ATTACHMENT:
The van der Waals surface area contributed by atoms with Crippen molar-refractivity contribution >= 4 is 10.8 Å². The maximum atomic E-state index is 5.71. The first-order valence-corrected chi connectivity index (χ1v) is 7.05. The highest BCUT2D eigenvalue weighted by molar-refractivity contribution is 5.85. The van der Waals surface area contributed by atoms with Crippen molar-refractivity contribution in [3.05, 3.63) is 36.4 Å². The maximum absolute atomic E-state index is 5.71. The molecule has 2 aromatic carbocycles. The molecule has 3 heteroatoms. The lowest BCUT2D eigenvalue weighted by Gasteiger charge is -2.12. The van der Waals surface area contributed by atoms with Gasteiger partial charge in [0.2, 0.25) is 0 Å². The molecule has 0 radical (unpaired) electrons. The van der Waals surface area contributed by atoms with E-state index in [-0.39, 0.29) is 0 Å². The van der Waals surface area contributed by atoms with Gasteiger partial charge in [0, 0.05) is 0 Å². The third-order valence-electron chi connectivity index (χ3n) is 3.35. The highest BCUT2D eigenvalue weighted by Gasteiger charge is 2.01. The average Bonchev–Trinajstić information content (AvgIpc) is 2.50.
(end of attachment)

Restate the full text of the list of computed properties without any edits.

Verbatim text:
The van der Waals surface area contributed by atoms with Crippen molar-refractivity contribution >= 4 is 10.8 Å². The maximum atomic E-state index is 5.71. The first-order valence-corrected chi connectivity index (χ1v) is 7.05. The highest BCUT2D eigenvalue weighted by molar-refractivity contribution is 5.85. The van der Waals surface area contributed by atoms with Crippen molar-refractivity contribution in [3.05, 3.63) is 36.4 Å². The maximum absolute atomic E-state index is 5.71. The molecule has 2 aromatic carbocycles. The molecule has 3 heteroatoms. The lowest BCUT2D eigenvalue weighted by Gasteiger charge is -2.12. The van der Waals surface area contributed by atoms with Gasteiger partial charge in [0.2, 0.25) is 0 Å². The molecule has 0 radical (unpaired) electrons. The van der Waals surface area contributed by atoms with E-state index in [-0.39, 0.29) is 0 Å². The van der Waals surface area contributed by atoms with Gasteiger partial charge in [0, 0.05) is 0 Å². The third-order valence-electron chi connectivity index (χ3n) is 3.35. The highest BCUT2D eigenvalue weighted by Gasteiger charge is 2.01. The average Bonchev–Trinajstić information content (AvgIpc) is 2.50.